GTI to Develop Home Solar Thermal Products

Joanna Schroeder

Gas Technology Institute (GTI) recently announced the opening of its Combine Heat and Power (CHP) and Renewable Energy Laboratory located on an 18-acre site in Des Plaines, Illinois. Much of the focus of this lab will be to bring to market more capabilities for developing a wide variety of efficient, sustainable renewable energy technologies such as solar thermal products. The site features a multitude of different types of low-to-medium temperature solar thermal technologies including tankless natural gas water heaters, boilers, space conditioning equipment, and more.

In a press statement Bill Liss, Managing Director, End Use Solutions said, “The advancement of renewable energy is crucial to reducing the demand for conventional fossil fuels while also reducing carbon emissions. A key challenge, however, is integrating renewable energy solutions – such as solar thermal – in a cost-effective way for homes, commercial businesses, and manufacturing facilities. We’re addressing these challenges, with a goal of bringing practical, clean, high-efficiency hybrid solar thermal energy technologies to the residential, commercial, and industrial sectors.”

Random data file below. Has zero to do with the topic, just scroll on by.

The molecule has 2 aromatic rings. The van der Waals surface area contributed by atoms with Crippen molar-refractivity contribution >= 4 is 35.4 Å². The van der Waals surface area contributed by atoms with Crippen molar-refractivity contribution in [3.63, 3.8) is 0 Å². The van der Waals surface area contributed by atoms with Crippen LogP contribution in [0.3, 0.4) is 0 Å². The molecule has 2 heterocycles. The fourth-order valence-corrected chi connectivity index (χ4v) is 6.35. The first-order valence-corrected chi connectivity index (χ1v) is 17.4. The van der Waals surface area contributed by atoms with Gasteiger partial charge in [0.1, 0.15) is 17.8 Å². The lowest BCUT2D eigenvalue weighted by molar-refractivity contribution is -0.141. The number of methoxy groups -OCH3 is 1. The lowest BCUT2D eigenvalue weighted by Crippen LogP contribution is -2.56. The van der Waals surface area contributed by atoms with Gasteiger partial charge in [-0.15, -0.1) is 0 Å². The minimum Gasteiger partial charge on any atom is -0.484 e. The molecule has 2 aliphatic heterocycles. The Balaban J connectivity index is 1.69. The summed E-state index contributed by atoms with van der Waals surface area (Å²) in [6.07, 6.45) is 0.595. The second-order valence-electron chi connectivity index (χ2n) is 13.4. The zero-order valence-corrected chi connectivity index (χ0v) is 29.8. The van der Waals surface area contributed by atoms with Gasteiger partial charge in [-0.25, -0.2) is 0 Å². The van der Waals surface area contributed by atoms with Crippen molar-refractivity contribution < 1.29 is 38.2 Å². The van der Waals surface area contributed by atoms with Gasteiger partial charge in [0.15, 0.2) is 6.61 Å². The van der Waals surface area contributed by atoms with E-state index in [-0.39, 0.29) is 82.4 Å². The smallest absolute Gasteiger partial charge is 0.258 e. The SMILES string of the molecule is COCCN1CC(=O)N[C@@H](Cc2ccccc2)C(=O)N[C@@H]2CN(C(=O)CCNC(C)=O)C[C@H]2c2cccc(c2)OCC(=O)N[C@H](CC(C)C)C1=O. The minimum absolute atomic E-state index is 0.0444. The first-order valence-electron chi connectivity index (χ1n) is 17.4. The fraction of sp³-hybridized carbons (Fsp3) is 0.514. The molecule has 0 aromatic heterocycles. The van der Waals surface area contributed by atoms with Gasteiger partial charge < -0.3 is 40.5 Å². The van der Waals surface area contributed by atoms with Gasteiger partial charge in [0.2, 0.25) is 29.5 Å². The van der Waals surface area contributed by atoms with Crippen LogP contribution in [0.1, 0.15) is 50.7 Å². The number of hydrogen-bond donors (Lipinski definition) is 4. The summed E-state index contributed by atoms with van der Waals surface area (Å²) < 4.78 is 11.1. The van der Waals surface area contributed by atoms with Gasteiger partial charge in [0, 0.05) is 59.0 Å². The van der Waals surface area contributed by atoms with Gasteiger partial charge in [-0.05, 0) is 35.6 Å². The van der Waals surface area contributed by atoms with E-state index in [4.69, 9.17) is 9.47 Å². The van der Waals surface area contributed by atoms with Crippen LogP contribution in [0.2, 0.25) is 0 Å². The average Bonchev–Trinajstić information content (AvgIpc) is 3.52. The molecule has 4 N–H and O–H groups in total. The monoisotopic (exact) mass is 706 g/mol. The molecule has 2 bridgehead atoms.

According to GTI, their solar thermal R&D portfolio focuses on advancements of traditional lower-temperature solar thermal (less than 200°F) for hot water or space heating, and newer higher-temperature (over 200°F) systems that can be used for steam generation, absorption cooling, process heating, and other value-added uses.

“Solar thermal water heating technology has been around for more than a century,” said Liss. “However, innovative processes are breathing new life into this technology. When coupled with the most advanced natural gas water heating systems and the latest computer controls, new solar thermal energy solutions are creating a very dynamic and reliable renewable application.”

GTI also notes that advanced “hybrid systems,” which use solar thermal energy along with natural gas or propane, can reduce energy consumption by up to 40 percent including lower capital and installation costs. With sponsorship from Utilization Technology Development, they are developing a residential hybrid-gas solar hot water system that will reduce materials, manufacturing and installation costs. GTI hopes to bring these types of technologies to market soon at a cost-effective price.

Company Announcement, Energy, Solar